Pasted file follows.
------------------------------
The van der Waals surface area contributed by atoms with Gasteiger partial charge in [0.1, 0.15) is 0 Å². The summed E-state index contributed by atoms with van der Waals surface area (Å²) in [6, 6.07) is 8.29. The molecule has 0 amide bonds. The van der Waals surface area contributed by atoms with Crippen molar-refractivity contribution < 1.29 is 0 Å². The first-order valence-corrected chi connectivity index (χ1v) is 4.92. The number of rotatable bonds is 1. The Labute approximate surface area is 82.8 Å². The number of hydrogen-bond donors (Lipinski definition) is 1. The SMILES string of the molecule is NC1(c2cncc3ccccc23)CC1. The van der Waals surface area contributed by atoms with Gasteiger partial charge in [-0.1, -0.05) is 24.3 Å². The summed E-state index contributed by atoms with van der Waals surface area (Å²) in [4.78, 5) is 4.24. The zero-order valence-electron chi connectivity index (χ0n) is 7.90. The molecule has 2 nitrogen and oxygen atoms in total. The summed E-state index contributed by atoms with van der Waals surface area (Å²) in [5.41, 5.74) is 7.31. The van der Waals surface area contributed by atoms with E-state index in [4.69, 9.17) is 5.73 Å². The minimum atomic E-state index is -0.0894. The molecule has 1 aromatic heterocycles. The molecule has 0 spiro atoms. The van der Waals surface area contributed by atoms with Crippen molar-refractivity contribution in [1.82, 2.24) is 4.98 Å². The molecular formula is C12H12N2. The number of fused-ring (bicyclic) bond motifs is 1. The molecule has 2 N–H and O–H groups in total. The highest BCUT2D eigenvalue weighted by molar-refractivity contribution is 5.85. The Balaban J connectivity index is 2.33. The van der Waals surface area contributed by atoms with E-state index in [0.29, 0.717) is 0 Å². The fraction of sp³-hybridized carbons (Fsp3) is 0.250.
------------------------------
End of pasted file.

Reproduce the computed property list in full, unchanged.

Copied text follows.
The van der Waals surface area contributed by atoms with Gasteiger partial charge in [0.1, 0.15) is 0 Å². The summed E-state index contributed by atoms with van der Waals surface area (Å²) in [6, 6.07) is 8.29. The molecule has 0 amide bonds. The van der Waals surface area contributed by atoms with Crippen molar-refractivity contribution < 1.29 is 0 Å². The first-order valence-corrected chi connectivity index (χ1v) is 4.92. The number of rotatable bonds is 1. The Labute approximate surface area is 82.8 Å². The number of hydrogen-bond donors (Lipinski definition) is 1. The SMILES string of the molecule is NC1(c2cncc3ccccc23)CC1. The van der Waals surface area contributed by atoms with Gasteiger partial charge in [-0.1, -0.05) is 24.3 Å². The summed E-state index contributed by atoms with van der Waals surface area (Å²) in [4.78, 5) is 4.24. The zero-order valence-electron chi connectivity index (χ0n) is 7.90. The molecule has 2 nitrogen and oxygen atoms in total. The summed E-state index contributed by atoms with van der Waals surface area (Å²) in [5.41, 5.74) is 7.31. The van der Waals surface area contributed by atoms with E-state index in [4.69, 9.17) is 5.73 Å². The minimum atomic E-state index is -0.0894. The molecule has 1 aromatic heterocycles. The molecule has 0 spiro atoms. The van der Waals surface area contributed by atoms with Crippen molar-refractivity contribution in [1.82, 2.24) is 4.98 Å². The molecular formula is C12H12N2. The number of fused-ring (bicyclic) bond motifs is 1. The molecule has 2 N–H and O–H groups in total. The highest BCUT2D eigenvalue weighted by molar-refractivity contribution is 5.85. The Balaban J connectivity index is 2.33. The van der Waals surface area contributed by atoms with E-state index in [0.29, 0.717) is 0 Å². The fraction of sp³-hybridized carbons (Fsp3) is 0.250.